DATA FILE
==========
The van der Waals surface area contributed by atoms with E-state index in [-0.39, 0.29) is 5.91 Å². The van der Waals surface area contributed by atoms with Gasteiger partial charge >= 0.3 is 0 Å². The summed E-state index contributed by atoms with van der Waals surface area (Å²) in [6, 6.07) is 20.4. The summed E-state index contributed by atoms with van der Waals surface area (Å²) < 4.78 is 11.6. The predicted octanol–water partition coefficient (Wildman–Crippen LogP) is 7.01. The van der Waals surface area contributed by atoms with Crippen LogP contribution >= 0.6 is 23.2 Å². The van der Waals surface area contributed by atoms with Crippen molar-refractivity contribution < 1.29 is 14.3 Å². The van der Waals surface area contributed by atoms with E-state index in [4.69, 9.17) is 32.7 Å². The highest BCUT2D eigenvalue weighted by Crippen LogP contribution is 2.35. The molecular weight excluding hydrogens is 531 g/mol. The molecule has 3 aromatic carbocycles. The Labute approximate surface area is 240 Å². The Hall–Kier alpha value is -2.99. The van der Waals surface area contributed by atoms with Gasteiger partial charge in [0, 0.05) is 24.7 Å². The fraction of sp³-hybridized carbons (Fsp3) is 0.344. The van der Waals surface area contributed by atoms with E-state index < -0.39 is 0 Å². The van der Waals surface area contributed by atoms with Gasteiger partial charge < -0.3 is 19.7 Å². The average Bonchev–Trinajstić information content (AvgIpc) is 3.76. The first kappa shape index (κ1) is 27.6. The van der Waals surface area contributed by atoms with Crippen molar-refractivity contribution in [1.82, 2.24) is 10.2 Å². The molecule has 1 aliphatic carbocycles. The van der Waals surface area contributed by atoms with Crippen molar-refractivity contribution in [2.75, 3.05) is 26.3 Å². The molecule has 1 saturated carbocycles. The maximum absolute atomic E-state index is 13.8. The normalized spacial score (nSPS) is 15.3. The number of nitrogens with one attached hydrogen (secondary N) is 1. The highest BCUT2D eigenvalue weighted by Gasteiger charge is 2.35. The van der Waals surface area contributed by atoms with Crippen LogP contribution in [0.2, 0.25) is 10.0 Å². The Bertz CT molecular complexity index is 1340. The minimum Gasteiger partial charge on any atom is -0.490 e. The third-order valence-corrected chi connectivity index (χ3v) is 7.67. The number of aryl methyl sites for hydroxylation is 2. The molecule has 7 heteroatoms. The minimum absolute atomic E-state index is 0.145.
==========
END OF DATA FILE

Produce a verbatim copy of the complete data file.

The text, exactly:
The van der Waals surface area contributed by atoms with E-state index in [-0.39, 0.29) is 5.91 Å². The van der Waals surface area contributed by atoms with Gasteiger partial charge >= 0.3 is 0 Å². The summed E-state index contributed by atoms with van der Waals surface area (Å²) in [6, 6.07) is 20.4. The summed E-state index contributed by atoms with van der Waals surface area (Å²) < 4.78 is 11.6. The predicted octanol–water partition coefficient (Wildman–Crippen LogP) is 7.01. The van der Waals surface area contributed by atoms with Crippen LogP contribution >= 0.6 is 23.2 Å². The van der Waals surface area contributed by atoms with Crippen molar-refractivity contribution < 1.29 is 14.3 Å². The van der Waals surface area contributed by atoms with E-state index in [4.69, 9.17) is 32.7 Å². The highest BCUT2D eigenvalue weighted by Crippen LogP contribution is 2.35. The molecular weight excluding hydrogens is 531 g/mol. The molecule has 3 aromatic carbocycles. The Labute approximate surface area is 240 Å². The Hall–Kier alpha value is -2.99. The van der Waals surface area contributed by atoms with Gasteiger partial charge in [0, 0.05) is 24.7 Å². The fraction of sp³-hybridized carbons (Fsp3) is 0.344. The van der Waals surface area contributed by atoms with E-state index < -0.39 is 0 Å². The van der Waals surface area contributed by atoms with Gasteiger partial charge < -0.3 is 19.7 Å². The average Bonchev–Trinajstić information content (AvgIpc) is 3.76. The first kappa shape index (κ1) is 27.6. The van der Waals surface area contributed by atoms with Crippen molar-refractivity contribution in [1.82, 2.24) is 10.2 Å². The molecule has 1 aliphatic carbocycles. The van der Waals surface area contributed by atoms with Crippen molar-refractivity contribution in [2.75, 3.05) is 26.3 Å². The molecule has 1 saturated carbocycles. The maximum absolute atomic E-state index is 13.8. The normalized spacial score (nSPS) is 15.3. The number of nitrogens with one attached hydrogen (secondary N) is 1. The highest BCUT2D eigenvalue weighted by Gasteiger charge is 2.35. The van der Waals surface area contributed by atoms with Crippen LogP contribution in [0.2, 0.25) is 10.0 Å². The Bertz CT molecular complexity index is 1340. The minimum Gasteiger partial charge on any atom is -0.490 e. The third-order valence-corrected chi connectivity index (χ3v) is 7.67. The number of aryl methyl sites for hydroxylation is 2. The molecule has 7 heteroatoms. The minimum absolute atomic E-state index is 0.145.